Analyzing the Recent Windows Zero-Day Escalation of Privilege Exploit

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Recently we caught a malicious sample that exploits a PDF vulnerability–CVE-2013-3346, we believe–and executes after a use-after-free condition occurs. During our analysis we noticed that this PDF sample also exploits a zero-day local Windows vulnerability–CVE-2013-5065–to escalate privilege. This zero-day occurs in NDProxy.sys under Windows XP and 2003. The exploitation of this flaw is similar to CVE-2010-2743, known as the Win32k keyboard layout vulnerability. Let’s take a closer look.

After the PDF exploit succeeds and shellcode executes, it fills the first page in memory, starting from address 0, with hundreds of NOP instructions and then fills with kernel shellcode. Next it gets a handle to \\.\NDProxy via the API CreateFileA, and then uses this handle by calling the API DeviceIoControl with the IOCTL code 0x8fff23c8. Next the execution flaw goes into the NDProxy!PxIoDispatch function in Ring 0. (PxIoDispatch is the function that handles input-output control coming from user mode.)   20131206 PDF exploit 1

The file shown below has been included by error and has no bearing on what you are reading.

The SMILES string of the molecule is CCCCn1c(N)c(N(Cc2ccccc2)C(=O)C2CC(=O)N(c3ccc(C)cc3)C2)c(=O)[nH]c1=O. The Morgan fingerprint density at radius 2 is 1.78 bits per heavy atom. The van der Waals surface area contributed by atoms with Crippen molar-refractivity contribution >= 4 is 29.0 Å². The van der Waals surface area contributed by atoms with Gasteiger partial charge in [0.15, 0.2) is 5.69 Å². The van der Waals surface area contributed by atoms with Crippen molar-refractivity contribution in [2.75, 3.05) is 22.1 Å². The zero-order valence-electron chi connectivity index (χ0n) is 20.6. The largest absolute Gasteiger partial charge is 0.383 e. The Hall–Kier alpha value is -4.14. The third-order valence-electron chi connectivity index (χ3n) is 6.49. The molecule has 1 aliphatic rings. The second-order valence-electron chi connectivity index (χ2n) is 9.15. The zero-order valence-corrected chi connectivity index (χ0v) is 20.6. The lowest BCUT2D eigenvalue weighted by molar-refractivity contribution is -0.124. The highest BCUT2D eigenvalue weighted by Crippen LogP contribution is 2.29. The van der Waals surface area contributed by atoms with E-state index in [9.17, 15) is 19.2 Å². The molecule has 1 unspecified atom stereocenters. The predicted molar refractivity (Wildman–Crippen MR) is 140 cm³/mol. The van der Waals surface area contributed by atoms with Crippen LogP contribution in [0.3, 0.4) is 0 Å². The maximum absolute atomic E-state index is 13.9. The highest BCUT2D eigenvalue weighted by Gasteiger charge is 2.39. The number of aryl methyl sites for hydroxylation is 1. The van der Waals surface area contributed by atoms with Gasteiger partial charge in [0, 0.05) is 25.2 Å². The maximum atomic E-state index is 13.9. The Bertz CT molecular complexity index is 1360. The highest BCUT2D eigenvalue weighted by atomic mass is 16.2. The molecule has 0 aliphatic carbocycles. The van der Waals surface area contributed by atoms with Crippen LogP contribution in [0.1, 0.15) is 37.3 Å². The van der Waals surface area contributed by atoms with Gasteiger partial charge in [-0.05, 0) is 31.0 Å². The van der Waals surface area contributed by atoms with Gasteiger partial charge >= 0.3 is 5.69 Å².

While coming to the branch that handles IOCTL code 0x8fff23c8, PxIoDispatch processes the input buffer supplied by the attacker:

20131206 PDF exploit 2

The esi register points to the input buffer coming from user mode, and the content of input buffer is set like this:

20131206 PDF exploit 3

After calculating, the eax value is (0x7030125-0x7030101)*3*4=0x1b0, which will be used as an index to a function table later:

20131206 PDF exploit 4

Now for the vulnerability: Let’s see how long the function table is that resides at off_18008. The beginning of the table:

20131206 PDF exploit 5

The end of the table:

20131206 PDF exploit 6

The end offset, 0x181b0, minus the beginning offset, 0x18008, gives us 0x1a8. In our case the index is 0x1b0, which is already out of the table, and references the second dword at the next table, with the value 0x38. So the execution flaw now goes to address 0x38 thanks to the call instruction, and everything is under the attacker’s control.

In the kernel shellcode, the exploit replaces the current process’ token with the SYSTEM process’ token, which should escalate its privilege as SYSTEM, and return to the caller. Now the following user mode shellcode will run at privileged level. The exploit then drops a temp file with a random name such as xxx.tmp, a Trojan, in the temporary directory, and launches it by calling the API WinExec.

Thanks to my colleagues Vinay Karecha, Bing Sun, and Lijun Cheng for their support and help with this analysis.

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